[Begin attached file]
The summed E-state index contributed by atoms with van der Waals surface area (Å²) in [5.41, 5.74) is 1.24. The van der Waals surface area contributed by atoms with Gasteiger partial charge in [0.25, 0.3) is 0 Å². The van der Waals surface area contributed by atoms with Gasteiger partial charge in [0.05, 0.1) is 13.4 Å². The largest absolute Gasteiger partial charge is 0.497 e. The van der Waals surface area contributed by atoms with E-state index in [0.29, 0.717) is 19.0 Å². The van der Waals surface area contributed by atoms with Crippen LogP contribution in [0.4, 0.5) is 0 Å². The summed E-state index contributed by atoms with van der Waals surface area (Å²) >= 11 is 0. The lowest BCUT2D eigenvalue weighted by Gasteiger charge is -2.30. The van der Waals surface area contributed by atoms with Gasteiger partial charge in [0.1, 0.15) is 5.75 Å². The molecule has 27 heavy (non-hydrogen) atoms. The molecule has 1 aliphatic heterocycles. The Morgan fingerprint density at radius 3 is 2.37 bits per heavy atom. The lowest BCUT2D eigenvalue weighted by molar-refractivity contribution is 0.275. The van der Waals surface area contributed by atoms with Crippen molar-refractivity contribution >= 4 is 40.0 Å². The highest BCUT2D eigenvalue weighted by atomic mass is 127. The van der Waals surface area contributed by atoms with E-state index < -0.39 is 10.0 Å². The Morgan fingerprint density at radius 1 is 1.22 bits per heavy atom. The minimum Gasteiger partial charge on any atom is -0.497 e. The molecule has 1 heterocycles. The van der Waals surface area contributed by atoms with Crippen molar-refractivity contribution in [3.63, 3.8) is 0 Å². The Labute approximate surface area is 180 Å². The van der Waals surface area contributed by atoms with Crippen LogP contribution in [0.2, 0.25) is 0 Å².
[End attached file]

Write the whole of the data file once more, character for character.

The summed E-state index contributed by atoms with van der Waals surface area (Å²) in [5.41, 5.74) is 1.24. The van der Waals surface area contributed by atoms with Gasteiger partial charge in [0.25, 0.3) is 0 Å². The van der Waals surface area contributed by atoms with Gasteiger partial charge in [0.05, 0.1) is 13.4 Å². The largest absolute Gasteiger partial charge is 0.497 e. The van der Waals surface area contributed by atoms with E-state index in [0.29, 0.717) is 19.0 Å². The van der Waals surface area contributed by atoms with Crippen LogP contribution in [0.4, 0.5) is 0 Å². The summed E-state index contributed by atoms with van der Waals surface area (Å²) >= 11 is 0. The lowest BCUT2D eigenvalue weighted by Gasteiger charge is -2.30. The van der Waals surface area contributed by atoms with Gasteiger partial charge in [0.1, 0.15) is 5.75 Å². The molecule has 27 heavy (non-hydrogen) atoms. The molecule has 1 aliphatic heterocycles. The Morgan fingerprint density at radius 3 is 2.37 bits per heavy atom. The lowest BCUT2D eigenvalue weighted by molar-refractivity contribution is 0.275. The van der Waals surface area contributed by atoms with Crippen molar-refractivity contribution >= 4 is 40.0 Å². The highest BCUT2D eigenvalue weighted by atomic mass is 127. The van der Waals surface area contributed by atoms with E-state index < -0.39 is 10.0 Å². The Morgan fingerprint density at radius 1 is 1.22 bits per heavy atom. The minimum Gasteiger partial charge on any atom is -0.497 e. The molecule has 1 heterocycles. The van der Waals surface area contributed by atoms with Crippen molar-refractivity contribution in [3.63, 3.8) is 0 Å². The Labute approximate surface area is 180 Å². The van der Waals surface area contributed by atoms with Crippen LogP contribution in [0.2, 0.25) is 0 Å².